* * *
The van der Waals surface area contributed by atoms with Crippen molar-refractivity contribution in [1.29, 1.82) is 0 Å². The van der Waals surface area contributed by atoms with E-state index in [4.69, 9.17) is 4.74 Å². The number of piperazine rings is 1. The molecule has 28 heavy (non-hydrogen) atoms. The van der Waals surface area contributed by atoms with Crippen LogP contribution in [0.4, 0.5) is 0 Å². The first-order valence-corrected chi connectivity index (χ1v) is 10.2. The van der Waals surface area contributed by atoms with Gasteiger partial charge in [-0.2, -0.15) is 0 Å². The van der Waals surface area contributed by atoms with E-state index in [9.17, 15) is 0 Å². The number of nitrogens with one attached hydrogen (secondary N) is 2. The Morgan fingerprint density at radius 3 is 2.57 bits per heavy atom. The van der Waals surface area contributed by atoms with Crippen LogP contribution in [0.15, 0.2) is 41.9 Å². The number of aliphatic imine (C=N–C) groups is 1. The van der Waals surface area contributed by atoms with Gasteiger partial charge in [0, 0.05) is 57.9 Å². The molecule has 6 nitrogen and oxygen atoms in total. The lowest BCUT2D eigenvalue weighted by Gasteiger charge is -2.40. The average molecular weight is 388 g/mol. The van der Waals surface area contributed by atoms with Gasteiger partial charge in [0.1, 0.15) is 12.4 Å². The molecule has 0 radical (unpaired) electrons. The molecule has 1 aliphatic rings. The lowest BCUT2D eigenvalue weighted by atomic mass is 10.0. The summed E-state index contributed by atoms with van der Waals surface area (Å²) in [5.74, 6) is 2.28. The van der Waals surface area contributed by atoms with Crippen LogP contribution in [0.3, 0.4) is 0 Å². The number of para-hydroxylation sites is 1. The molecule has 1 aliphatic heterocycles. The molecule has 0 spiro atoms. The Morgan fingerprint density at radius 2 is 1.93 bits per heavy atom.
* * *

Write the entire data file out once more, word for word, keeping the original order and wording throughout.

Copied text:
The van der Waals surface area contributed by atoms with Crippen molar-refractivity contribution in [1.29, 1.82) is 0 Å². The van der Waals surface area contributed by atoms with E-state index in [4.69, 9.17) is 4.74 Å². The number of piperazine rings is 1. The molecule has 28 heavy (non-hydrogen) atoms. The van der Waals surface area contributed by atoms with Crippen LogP contribution in [0.4, 0.5) is 0 Å². The first-order valence-corrected chi connectivity index (χ1v) is 10.2. The van der Waals surface area contributed by atoms with Gasteiger partial charge in [-0.2, -0.15) is 0 Å². The van der Waals surface area contributed by atoms with E-state index in [9.17, 15) is 0 Å². The number of nitrogens with one attached hydrogen (secondary N) is 2. The Morgan fingerprint density at radius 3 is 2.57 bits per heavy atom. The van der Waals surface area contributed by atoms with Crippen LogP contribution in [0.15, 0.2) is 41.9 Å². The number of aliphatic imine (C=N–C) groups is 1. The van der Waals surface area contributed by atoms with Gasteiger partial charge in [0, 0.05) is 57.9 Å². The molecule has 6 nitrogen and oxygen atoms in total. The lowest BCUT2D eigenvalue weighted by Gasteiger charge is -2.40. The average molecular weight is 388 g/mol. The van der Waals surface area contributed by atoms with Gasteiger partial charge in [0.1, 0.15) is 12.4 Å². The molecule has 0 radical (unpaired) electrons. The molecule has 1 aliphatic rings. The lowest BCUT2D eigenvalue weighted by atomic mass is 10.0. The summed E-state index contributed by atoms with van der Waals surface area (Å²) in [5.74, 6) is 2.28. The van der Waals surface area contributed by atoms with Crippen LogP contribution in [0.3, 0.4) is 0 Å². The number of para-hydroxylation sites is 1. The molecule has 1 aliphatic heterocycles. The molecule has 0 spiro atoms. The Morgan fingerprint density at radius 2 is 1.93 bits per heavy atom.